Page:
It’s been 12 years since scientists at California’s Palomar Observatory discovered what is currently the largest unnamed world in our solar system.
Having gone with the default title (225088) 2007 OR10 since its discovery in 2007, the three scientists who identified the minor planet on the outer reaches of our solar system are now keen to give it an official name. And they want your help to do it.
In a recent article published by The Planetary Society, the scientists — Meg Schwamb, Mike Brown, and David Rabinowitz — revealed details of a public vote in which the most popular choice will be submitted to the International Astronomical Union (IAU) for consideration.
But in an effort to avoid the kind of absurdities that befell another online vote in 2016 when members of the public chose to call a British research vessel Boaty McBoatface, the scientists have sensibly come up with three options for voters to choose from. And no, “Planet McPlanetface” isn’t one of them.
The three choices fit IAU naming regulations and are associated with mythological creatures and figures that reflect aspects of 2007 OR10’s physical properties, which include rock, water ice, possibly methane ice, and a surface that’s red in color.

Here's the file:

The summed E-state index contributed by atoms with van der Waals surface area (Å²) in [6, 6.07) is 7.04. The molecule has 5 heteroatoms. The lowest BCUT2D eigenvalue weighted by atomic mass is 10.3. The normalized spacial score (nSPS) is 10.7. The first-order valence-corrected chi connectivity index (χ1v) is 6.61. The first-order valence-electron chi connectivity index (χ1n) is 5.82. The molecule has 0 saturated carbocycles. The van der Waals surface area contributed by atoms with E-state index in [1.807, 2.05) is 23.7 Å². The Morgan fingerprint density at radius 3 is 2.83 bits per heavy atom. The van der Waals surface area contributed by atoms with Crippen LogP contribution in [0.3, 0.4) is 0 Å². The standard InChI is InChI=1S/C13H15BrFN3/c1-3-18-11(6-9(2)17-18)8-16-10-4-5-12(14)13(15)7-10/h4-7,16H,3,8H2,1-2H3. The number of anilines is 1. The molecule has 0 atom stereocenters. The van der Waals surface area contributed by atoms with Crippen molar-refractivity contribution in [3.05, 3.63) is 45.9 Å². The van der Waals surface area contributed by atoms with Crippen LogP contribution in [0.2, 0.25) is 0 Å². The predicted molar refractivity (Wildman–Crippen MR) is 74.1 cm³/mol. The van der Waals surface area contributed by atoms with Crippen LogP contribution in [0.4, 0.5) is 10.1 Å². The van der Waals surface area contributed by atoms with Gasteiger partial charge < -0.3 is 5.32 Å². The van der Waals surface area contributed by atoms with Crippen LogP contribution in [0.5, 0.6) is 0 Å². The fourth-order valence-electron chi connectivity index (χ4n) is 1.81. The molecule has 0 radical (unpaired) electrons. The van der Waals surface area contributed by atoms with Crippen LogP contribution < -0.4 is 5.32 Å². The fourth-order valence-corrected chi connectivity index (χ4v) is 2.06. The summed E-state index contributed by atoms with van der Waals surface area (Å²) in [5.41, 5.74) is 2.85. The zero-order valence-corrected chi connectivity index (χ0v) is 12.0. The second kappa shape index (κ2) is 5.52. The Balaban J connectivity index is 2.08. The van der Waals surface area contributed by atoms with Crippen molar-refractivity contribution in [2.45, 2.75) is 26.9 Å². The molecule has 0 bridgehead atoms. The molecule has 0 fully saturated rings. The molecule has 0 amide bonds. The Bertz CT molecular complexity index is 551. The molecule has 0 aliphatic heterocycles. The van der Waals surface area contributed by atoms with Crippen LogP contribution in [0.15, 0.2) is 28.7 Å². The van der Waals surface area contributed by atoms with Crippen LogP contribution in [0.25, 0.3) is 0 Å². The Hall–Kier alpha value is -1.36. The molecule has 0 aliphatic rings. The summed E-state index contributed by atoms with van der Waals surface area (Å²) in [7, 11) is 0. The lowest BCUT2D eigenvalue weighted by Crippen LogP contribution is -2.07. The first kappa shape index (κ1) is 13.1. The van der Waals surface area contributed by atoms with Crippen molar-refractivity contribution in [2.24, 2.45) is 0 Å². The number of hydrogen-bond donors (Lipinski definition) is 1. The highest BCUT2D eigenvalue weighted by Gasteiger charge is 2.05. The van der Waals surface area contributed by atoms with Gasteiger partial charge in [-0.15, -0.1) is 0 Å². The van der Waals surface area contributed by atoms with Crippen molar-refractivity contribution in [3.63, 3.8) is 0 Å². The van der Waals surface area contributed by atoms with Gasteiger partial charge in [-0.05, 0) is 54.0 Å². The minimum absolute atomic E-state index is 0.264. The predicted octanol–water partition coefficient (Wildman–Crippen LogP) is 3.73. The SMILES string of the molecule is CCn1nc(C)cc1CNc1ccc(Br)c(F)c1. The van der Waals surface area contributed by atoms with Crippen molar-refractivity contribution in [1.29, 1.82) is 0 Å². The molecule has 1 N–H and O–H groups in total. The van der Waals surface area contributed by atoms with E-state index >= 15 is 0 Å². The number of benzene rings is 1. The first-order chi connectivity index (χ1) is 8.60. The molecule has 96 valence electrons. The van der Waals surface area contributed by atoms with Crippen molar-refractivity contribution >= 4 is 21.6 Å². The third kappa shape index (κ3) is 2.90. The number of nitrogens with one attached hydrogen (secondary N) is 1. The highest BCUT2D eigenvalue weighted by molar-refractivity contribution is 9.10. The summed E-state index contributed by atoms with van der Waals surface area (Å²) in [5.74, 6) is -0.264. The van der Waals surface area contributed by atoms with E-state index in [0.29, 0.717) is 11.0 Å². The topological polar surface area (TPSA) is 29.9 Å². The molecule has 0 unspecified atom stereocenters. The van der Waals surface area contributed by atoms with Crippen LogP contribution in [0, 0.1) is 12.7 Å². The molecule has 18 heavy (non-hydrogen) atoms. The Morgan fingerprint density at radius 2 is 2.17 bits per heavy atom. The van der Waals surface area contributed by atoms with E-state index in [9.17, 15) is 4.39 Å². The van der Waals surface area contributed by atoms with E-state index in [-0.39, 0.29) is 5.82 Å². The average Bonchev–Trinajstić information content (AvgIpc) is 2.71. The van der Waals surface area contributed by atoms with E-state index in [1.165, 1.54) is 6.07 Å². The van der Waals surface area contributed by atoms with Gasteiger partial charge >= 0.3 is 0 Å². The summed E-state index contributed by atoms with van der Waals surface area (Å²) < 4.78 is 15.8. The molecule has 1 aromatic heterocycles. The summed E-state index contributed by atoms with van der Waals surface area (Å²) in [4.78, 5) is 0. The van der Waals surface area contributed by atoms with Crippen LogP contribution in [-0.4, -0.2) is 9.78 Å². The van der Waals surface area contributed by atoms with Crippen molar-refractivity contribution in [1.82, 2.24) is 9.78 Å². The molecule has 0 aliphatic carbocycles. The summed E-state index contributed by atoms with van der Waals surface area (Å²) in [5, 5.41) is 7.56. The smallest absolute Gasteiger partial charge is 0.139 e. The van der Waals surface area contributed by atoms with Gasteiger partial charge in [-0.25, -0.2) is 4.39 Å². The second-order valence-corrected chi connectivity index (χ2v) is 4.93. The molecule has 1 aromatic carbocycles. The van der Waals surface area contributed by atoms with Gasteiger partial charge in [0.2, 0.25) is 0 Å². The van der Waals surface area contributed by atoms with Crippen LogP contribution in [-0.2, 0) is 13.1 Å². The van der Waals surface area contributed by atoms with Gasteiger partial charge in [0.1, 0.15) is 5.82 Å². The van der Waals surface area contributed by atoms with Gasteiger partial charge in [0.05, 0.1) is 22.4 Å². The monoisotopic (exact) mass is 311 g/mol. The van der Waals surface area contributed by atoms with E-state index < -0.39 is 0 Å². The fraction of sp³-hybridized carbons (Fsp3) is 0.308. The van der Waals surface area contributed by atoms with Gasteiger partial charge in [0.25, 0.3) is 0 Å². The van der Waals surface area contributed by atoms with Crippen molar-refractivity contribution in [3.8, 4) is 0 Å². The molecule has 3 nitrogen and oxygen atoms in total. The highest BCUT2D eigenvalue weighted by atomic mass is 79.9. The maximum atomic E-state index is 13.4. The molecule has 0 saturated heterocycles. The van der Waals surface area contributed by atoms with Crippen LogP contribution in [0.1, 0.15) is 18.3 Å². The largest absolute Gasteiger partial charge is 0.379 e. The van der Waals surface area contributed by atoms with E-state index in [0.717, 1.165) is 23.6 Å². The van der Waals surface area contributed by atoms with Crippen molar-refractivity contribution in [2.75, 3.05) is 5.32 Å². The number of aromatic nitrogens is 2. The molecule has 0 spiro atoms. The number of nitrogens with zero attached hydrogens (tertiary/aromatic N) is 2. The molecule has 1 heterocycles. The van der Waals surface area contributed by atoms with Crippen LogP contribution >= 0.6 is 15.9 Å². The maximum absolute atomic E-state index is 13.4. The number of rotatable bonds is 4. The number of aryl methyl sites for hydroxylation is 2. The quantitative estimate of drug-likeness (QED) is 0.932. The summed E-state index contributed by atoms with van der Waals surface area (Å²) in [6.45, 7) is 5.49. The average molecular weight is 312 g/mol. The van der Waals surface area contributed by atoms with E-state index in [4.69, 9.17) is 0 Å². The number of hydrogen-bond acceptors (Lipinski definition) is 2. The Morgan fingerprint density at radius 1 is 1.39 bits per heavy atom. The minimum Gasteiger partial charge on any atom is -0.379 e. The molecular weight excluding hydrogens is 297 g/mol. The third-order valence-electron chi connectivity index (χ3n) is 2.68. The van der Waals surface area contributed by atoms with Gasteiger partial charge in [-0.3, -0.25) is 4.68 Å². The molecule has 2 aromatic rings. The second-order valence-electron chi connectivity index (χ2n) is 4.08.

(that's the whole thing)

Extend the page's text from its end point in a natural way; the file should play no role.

One of the candidate’s for the new name is Gonggong, described by the scientists as “a Chinese water god with red hair and a serpent-like tail. He is known for creating chaos, causing flooding, and tilting the Earth.”
Another option is Holle, “a European winter goddess of fertility, rebirth, and women. Holle makes snow by shaking out her bed. She is a patroness of household crafts especially spinning. She is linked to the Yuletide (winter solstice) season associated with mistletoe and holly, evergreen plants bearing red berries.”
Finally, there’s Vili, a Nordic deity, who, “together with his brothers Odin and Vé, defeated frost giant Ymir and used Ymir’s body to create the universe. Ymir’s flesh and bones were forged into the Earth, with Ymir’s blood becoming the rivers and oceans.”
2007 OR10, which is estimated to be just 775 miles (1,250 km) in diameter, was discovered during the Palomar Distant Solar System Survey that looked for objects of interest in the distant Kuiper belt and beyond. The survey used the 48-inch Samuel Oschin telescope at Palomar Observatory to conduct its search.
“This icy planetoid is the largest unnamed world in our solar system, but to me, it is the fuzzy blob that was moving across the images on my computer screen back in July 2007,” Schwamb wrote in the article, adding, “And now it needs a name.”
You have until May 10, 2019, to cast your vote.
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